Pertussis is one of the diseases covered by the Expanded Program on Immunization, with vaccinations given in routine immunization service in the Western Pacific Region. Pertussis, or whooping cough, is a disease of the respiratory tract caused by bacteria that live in the mouth, nose, and throat. Many children who contract pertussis have coughing spells that last four to eight weeks. The disease is most dangerous in infants. In 2007, 152 535 cases were reported worldwide.
How is pertussis spread?
Pertussis spreads very easily from child to child in droplets produced by coughing or sneezing. Children exposed to the germs become infected. In many countries the disease occurs in regular epidemic cycles of three to five years.
What are the signs and symptoms of pertussis?
The incubation period is five to 10 days. At first, the infected child appears to have a common cold with runny nose, watery eyes, sneezing, fever, and a mild cough. The cough gradually worsens, and involves many bursts of rapid coughing. At the end of these bursts the child takes in air with a high-pitched whoop. The child may turn blue because he or she does not get enough oxygen during a long burst of coughing. Vomiting and exhaustion often follow the coughing attacks, which are particularly frequent at night. During recovery coughing gradually becomes less intense. Children usually do not have a high fever during any stage of the illness.
What are the complications of pertussis?
Complications are most likely in young infants. The most common and deadly complication is bacterial pneumonia. Children may also experience complications such as convulsions and seizures due to fever or reduction in oxygen supply to the brain. This is caused either by coughing attacks or by toxins released by the pertussis bacteria. They may also experience loss of appetite, inflammation of the middle ear, and dehydration.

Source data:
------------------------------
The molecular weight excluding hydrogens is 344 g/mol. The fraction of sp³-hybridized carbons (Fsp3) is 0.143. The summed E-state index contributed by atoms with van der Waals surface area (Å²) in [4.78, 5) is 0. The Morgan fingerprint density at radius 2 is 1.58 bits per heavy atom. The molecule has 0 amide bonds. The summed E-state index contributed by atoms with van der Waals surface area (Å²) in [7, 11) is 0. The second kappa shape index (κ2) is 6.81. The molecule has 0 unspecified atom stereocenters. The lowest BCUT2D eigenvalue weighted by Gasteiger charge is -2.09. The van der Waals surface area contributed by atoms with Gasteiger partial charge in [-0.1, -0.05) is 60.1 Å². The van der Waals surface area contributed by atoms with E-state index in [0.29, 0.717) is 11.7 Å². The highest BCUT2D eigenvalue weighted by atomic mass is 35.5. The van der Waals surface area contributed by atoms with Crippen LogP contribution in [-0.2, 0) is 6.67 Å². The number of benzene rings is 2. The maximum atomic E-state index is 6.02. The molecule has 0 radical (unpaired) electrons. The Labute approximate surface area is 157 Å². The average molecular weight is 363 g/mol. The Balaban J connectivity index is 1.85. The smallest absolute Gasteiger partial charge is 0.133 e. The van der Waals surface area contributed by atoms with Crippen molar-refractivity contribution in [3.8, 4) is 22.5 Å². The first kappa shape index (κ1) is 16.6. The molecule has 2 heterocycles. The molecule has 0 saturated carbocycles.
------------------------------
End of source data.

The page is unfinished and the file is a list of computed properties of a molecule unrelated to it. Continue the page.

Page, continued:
What is the treatment for pertussis?
Treatment with an antibiotic, usually erythromycin, may make the illness less severe. Because the medication kills bacteria in the nose and throat, the use of antibiotics also reduces the ability of infected people to spread pertussis to others. Children infected with pertussis should get plenty of fluids to prevent dehydration.
How is pertussis prevented?
Prevention involves immunization with pertussis vaccine, which is usually given in combination with diphtheria and tetanus vaccines (DTP). More recently, some countries have been using a combination vaccine that includes vaccines for diphtheria, tetanus, pertussis, vitamin A (HepB), and sometimes Haemophilus influenzae type b (Hib).